Climate change threatens megacities

Less than half of the world’s largest cities have assessed their climate risks, according to a new study

Floods and droughts; water and air pollution. The consequences of climate change combined with a population boom are putting the quality of life in big cities at risk.
More than two out of three cities have experienced the negative effects of climate change, according to a recently published study by London-based CDP, a non-profit organisation that runs a project about climate risks. The study analyses the impact of the climate on 530 cities that are home to 517 million people.
Less than half of these cities have carried out a “vulnerability assessment” on climate risk, the report says, which usually leads to countermeasures such as maintenance and construction of strategic infrastructures. These measures can include sewer networks and waste water treatment plants; repairing water pipes for better management of drinking water; clean energy plants; sustainable mobility like trains and subways; and improved road networks. What they all have in common is that infrastructure becomes the essential tool to mitigate this risk and prevent climate shocks from damaging economies and hurting the quality of life.
«The scientific fact is that all cities are going to be affected in a severe way in the long term», Kyra Appleby, global director of cities, states and regions for CDP told the Reuters news agency. «So if they are not considering the long-term effects of climate change, they may not adequately be preparing their city for what the future will look like».

Infrastructure investment to protect from climate risk

The best way to minimise the negative impact of weather events and more generally of climate change is to build modern and efficient infrastructure. That is what the Organisation of Economic Co-operation and Development (OECD) says in its “Climate-resilient infrastructure" report, which analyses the measures needed to make global infrastructure more solid, especially within large cities. The study says «$6.3 trillion of investment in infrastructure is required annually on average between 2016 and 2030 to keep pace with development». Infrastructure investments can help reduce the consequences of climate change, it says. If they are not made, the consequences are already plain to see. For example, the study points to successive floods in 2011 in eastern China that damaged 28 railway lines, 21,900 roads, 49 airports, and left millions of homes without electricity. In 2015, falling water levels in the main reservoir in Brazil’s Sao Paulo forced the city to ration water. In Africa, drought could reduce the economic value of the energy produced by hydroelectric plants by $83 billion, leading to higher prices.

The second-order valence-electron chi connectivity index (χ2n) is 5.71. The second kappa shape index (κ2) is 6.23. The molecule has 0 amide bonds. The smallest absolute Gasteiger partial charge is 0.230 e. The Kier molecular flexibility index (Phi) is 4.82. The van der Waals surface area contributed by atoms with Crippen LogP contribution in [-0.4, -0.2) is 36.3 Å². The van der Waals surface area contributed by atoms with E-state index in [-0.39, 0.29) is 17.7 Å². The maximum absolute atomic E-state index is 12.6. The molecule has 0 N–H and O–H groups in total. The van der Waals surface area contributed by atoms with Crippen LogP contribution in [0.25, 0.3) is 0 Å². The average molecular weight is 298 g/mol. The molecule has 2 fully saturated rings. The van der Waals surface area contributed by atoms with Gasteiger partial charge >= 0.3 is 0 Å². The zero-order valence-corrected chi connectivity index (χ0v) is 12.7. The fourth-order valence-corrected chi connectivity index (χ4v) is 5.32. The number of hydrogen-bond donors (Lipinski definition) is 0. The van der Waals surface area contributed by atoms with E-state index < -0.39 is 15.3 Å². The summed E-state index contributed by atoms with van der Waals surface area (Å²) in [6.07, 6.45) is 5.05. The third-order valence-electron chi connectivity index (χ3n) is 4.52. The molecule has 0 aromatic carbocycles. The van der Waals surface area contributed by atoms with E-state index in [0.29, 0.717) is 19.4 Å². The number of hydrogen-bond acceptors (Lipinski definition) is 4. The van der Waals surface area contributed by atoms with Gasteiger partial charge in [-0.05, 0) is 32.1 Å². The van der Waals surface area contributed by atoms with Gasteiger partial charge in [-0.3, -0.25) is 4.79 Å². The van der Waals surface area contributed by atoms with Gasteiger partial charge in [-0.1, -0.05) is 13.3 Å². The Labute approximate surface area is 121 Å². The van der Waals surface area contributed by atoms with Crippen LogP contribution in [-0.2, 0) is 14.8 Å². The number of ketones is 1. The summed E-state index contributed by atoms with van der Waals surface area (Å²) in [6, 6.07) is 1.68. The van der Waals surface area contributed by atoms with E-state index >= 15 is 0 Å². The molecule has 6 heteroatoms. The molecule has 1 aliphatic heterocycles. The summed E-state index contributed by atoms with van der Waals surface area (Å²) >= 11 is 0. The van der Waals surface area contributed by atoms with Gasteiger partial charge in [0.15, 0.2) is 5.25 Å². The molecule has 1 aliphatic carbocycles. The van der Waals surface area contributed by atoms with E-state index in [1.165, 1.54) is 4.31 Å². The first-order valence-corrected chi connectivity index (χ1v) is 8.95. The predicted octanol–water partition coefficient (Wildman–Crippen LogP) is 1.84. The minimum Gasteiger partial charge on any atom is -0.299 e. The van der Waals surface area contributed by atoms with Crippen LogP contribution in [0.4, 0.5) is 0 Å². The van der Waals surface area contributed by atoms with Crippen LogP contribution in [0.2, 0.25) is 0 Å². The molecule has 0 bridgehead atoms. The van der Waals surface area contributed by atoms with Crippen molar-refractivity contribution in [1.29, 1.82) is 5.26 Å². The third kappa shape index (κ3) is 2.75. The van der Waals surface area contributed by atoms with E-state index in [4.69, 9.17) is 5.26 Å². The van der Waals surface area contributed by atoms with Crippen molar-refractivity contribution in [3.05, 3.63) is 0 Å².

How megacities are reacting to climate change

Although the gap between what is being done and what needs to be done in terms of infrastructure modernisation is still wide, many cities are already taking steps. London, for example, is preparing for a possible drinking water crisis that could explode by 2050 by launching a long-term plan that includes ways to reduce demand by saving water, installing digital tools that monitor consumption and waste in the network, and repairs and modernisation of the pipeline, parts of which are very old.
Taiwan’s capital Taipei faces a future of violent heat waves alternating with torrential rains. To cope, it is covering buildings and rooftops with green plans, and installing sidewalks and road coverings made of innovative materials capable of absorbing very large amounts of water.
In Japan, the state-owned Japan Railway Company that manages the country’s cutting-edge high-speed rail network has started using an innovative mixture of steel that allows rails to withstand temperatures reaching up to 65 degrees Celsius (149 degrees Fahrenheit).
These sorts of steps are necessary. Nine out of ten megacities are already reporting problems related to climate change, says David Miller, the Director for North America of the C40 (the international group representing the 40 largest cities in the world).  
The peripheral areas of the big cities will be the most affected, and the impact will fall disproportionally on the weakest social groups. This is the reality that emerges from the CDP report, which points to examples like Hurricane Katrina in New Orleans which had devastating effects especially on the poorest neighborhoods.